Corruption and COVID-19

Susan Rose-Ackerman

Resumen


The coronavirus pandemic has created incentives for corruption, fraud, and self-dealing that can be explained by the underlying political-economic incentives at work. Three characteristics of the COVID-19 crisis are especially important. First, the rapidly unfolding pandemic and the accompanying economic recession have led to fierce competition for essential resources. Second, governments have rapidly mobilized public funds (for both healthcare and economic stabilization) at an unprecedented scale, creating opportunities for rent-seeking of many kinds, including outright corruption. Third, politicians, bureaucrats and medical professionals exercise substantial discretion in the allocation of resources. A lack of transparency and weak oversight and enforcement have exacerbated the problems of corruption and fraud, and public measures against these offenses have not kept pace with the developing crisis. The paper discusses how these features interact in procurement processes, in government assistance to individuals and businesses, and in the development and licensing of pharmaceuticals. Those who benefit from corruption, be they contractors or individuals, will emerge from the pandemic better off than before it started if governments do not act. Tolerance of malfeasance will be at the expense of long-term government legitimacy and spread the virus to the most vulnerable. The need for a speedy response to the pandemic should not be an excuse for undermining institutions that strengthen governmental integrity.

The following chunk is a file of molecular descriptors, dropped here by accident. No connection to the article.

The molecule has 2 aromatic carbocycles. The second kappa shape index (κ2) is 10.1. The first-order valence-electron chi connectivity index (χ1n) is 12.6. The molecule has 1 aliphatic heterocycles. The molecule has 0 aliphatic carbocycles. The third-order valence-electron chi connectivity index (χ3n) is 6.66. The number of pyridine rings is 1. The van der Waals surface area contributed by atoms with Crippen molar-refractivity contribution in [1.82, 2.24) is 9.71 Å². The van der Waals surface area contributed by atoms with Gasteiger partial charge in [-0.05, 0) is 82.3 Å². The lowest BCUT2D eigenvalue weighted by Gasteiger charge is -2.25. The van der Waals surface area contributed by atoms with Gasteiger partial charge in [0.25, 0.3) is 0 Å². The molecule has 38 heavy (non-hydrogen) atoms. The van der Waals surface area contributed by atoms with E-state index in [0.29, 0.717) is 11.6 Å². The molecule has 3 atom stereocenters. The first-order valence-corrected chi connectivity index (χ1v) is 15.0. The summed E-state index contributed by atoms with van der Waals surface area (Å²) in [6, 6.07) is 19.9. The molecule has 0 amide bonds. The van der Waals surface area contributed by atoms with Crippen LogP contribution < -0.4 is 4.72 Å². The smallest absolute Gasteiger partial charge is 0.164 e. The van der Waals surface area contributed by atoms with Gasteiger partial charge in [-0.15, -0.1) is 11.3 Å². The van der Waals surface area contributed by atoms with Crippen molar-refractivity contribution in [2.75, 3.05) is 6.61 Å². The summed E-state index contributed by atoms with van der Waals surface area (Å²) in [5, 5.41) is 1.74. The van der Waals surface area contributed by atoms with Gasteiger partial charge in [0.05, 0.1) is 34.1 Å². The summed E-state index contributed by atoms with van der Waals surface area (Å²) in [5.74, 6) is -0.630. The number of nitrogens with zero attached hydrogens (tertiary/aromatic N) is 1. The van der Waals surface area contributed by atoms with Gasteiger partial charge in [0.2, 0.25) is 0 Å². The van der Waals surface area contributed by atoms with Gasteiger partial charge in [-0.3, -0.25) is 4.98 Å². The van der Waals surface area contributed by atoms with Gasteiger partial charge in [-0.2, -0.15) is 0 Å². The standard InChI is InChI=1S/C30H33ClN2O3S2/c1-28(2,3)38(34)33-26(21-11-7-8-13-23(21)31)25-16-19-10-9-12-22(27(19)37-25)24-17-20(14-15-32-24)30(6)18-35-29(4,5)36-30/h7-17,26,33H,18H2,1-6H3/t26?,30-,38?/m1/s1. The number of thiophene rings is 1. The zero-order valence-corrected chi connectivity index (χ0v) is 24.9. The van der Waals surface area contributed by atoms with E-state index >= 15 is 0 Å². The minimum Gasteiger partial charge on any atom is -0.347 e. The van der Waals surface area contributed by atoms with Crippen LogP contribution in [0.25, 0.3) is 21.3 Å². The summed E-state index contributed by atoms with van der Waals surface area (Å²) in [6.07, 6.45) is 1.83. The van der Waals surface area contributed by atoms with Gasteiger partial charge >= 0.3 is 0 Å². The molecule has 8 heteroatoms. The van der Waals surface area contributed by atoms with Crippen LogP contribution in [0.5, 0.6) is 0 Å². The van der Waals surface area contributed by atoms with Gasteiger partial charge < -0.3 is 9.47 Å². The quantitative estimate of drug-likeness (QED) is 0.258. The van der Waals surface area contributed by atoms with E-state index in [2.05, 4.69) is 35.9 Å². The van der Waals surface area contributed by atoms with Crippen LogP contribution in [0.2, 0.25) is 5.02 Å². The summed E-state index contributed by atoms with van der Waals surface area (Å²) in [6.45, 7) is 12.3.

Palabras clave


adverse selection; beneficial ownership; coronavirus; corruption; COVID-19; fraud; government contracting; healthcare; lotteries; moral hazard; pandemic; pharmaceuticals; procurement (government); vaccine; whistleblowers

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DOI: https://doi.org/10.20318/eunomia.2021.6061

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